“I think we still kind of default to ‘If a doctor prescribed it, then it must be what the kid needs’ — and not enough questions about what information was provided, what did the doctor look at and what else has been tried? …I’m not convinced that everyone on the front line has an in-depth understanding to the extent that they need in order to get good decisions made for each child,” Rosenberg said.

by Margie Menzel, The News Service of Florida


9 Responses to “Five Years After Foster Care Child’s Suicide, Findings Could Resurface”

  1. Molassis on February 11th, 2014 1:54 am

    Unbelievable, you are just a tad ‘out there’ aren’t you? Do you even know what you are ranting about?

  2. Anastasia on February 10th, 2014 9:07 am

    This article really disturbes me. I just cannot get past the fact that he was only 7.

  3. Amanda on February 10th, 2014 8:07 am

    If the judge & parents neither one approved the meds he was taking, where did they come from?

  4. Jane on February 10th, 2014 5:40 am

    Even though I am not fully aware of this entire situation, I have to agree with David. Why has it taken 5 years for them to start talking about this? This system is like the animal control system…full of abuse and no solutions. While I am sure there are some good foster parents out there I know there are others that are not. And I know the system is not a good one.

  5. Shelia on February 10th, 2014 4:00 am

    I have a difficult time believing that a child of this age, would/ could Hang Himself. I would bet that there is by far more to this case than we are being told. The entire system for Children is a FAILURE. Social Workers are overworked, and they system in many cases, places the child right back into the dangers they removed the child from.

  6. Unbelievable on February 9th, 2014 5:28 pm

    People ought to do some serious internet reading and research before you attach this “ball and chain, blood sucking leach” FOR PROFIT organization through all of their interlooped referal programs,to any probaly already under-privledged strugling young American family that you suposedly care about. You only thought-think that our health care system needs reformation. Countless state social workers and many other unintellectual presiding officers of the court are already serving prision and jail sentencing for failure of Fiduciary Duties, Extrinsic Fruadulent Acts, Missuse of Special Skills and “ABUSES OF TRUST”. FAILURE FAILURE FAILURE resulting to DRUGING innocent vulnerable children. Completely understandable that in this deteriorating moral and ethical society that there are undeniable families that need help or some type of intervention. In MORE cases than not DCF and its affiliates have become easily accessible TOOLS for a cowerdly protected “Anonymous” 1-800# calling torturous,malice, recidivus. Personally know of a situation where a young family with 5 beautiful kids filed suit against local FDCF in Federal Court and leave to proceed was granted, meaning that a Federal lawsuit was ongoing. Durring that time a “tip” to the 1-800# child abuse hotline, remember callers idenity is protected, reported that this young, beautiful family, strugling in some aspects of life, is “SELLING THIER CHILDREN FOR DRUGS”. WOW… What happens subsiquently is this family stands trial in this local backward backwoods good ole boy local level court setting. PERSECUTAED by broken “oaths” without any real relavent factual findings and only fake sham testimony of “WANTON TORT” from foe adversaries. GOD forbid that this be that this be the final chapter in this young familys’ existance. Whatever hurdles laid front of them, now is a prolific myraid of complexities.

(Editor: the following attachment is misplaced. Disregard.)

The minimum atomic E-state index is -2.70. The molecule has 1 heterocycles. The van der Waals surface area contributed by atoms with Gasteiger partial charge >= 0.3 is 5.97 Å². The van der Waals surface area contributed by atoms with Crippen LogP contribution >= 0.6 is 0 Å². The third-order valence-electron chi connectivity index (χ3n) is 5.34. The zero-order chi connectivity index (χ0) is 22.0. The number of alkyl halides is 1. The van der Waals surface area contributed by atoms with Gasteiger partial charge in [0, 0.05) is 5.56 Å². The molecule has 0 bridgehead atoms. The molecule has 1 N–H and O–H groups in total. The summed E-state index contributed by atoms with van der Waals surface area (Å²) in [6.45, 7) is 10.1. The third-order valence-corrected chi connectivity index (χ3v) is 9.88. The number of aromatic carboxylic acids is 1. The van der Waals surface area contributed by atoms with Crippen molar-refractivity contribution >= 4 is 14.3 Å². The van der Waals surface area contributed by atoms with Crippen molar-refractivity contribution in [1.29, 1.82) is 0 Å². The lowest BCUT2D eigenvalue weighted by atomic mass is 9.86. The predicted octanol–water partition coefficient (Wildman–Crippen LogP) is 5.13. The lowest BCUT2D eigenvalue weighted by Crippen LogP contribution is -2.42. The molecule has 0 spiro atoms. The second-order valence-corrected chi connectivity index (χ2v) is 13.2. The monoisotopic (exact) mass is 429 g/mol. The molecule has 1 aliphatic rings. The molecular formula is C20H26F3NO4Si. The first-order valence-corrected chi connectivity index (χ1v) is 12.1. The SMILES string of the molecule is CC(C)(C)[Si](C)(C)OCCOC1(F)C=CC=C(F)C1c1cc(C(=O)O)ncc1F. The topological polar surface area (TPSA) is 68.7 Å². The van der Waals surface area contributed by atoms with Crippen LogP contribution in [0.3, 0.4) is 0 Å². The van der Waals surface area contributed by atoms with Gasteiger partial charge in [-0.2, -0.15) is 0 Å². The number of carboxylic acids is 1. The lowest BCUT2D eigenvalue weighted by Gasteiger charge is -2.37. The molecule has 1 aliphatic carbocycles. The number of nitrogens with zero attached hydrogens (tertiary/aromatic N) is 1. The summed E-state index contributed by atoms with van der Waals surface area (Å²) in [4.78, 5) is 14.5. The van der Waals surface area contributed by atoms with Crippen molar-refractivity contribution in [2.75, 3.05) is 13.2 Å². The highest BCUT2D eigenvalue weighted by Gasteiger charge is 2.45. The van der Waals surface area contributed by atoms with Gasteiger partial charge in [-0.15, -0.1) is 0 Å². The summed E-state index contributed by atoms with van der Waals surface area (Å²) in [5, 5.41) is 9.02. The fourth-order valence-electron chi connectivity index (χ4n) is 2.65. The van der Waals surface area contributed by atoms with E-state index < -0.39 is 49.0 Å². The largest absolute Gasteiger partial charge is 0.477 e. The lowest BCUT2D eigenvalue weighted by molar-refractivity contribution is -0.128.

7. melodies4us on February 9th, 2014 1:18 pm

    I don’t believe that this boy killed himself. I’ve been a mom for 31 years and was the “kool ade” mom of the neighborhood. I just don’t think that a 7 year old is capable of hanging themselves.

  8. angela on February 9th, 2014 8:04 am

    I AGREE WITH DAVID 110%…its sad that this baby killed himself…SO SAD!!!

  9. David on February 9th, 2014 1:57 am

    I have a problem with a system that 5 years later is no better off- with the comment like ““I think we’re a lot better. I think we’re a lot better than most states,” said Robin Rosenberg, deputy director of Florida’s Children”
    That statement in itself also says we are worse off than many states in itself by that comment.
    You dont grade yourself against the “other states” as a witch hunt conclusion that you are heading in the right direction.
    Its like saying, ” at least my truck dont run like a Ford as an example– ” and not really address “how good are we supposed to run?”

    You grade by results- not by each state.
    I am offended by the comments-”Senate President Don Gaetz and House Speaker Will Weatherford, in a work plan for the session, said they hoped to fully fund the program over the next several years.”

    Ok, 5 years have passed and you are doing a ” work plan”
    Did you just wake up 5 years later and decide election year is coming so I need to toot my horn like I have not the past 5 years.

    I see a long past 5 years and no one has done anything but ” make recommendations, give personal input and commit a ton of money for the past 5 years coming into paychecks simply say ” we did studies–but we did nothing–we found we need money- and you dont want to give it up– you gave back yard percentages and ratios and you still have not done a ^%$%$ thing but talk talk talk.

    Therein lies the problem.
    5 years ago our state started running its mouth and flapping its gums—and 5 years today you are still ” talking”

    Now do you know after this what the real problem is concerning ” recommendations, and being in a coma for the past 5 years…and not doing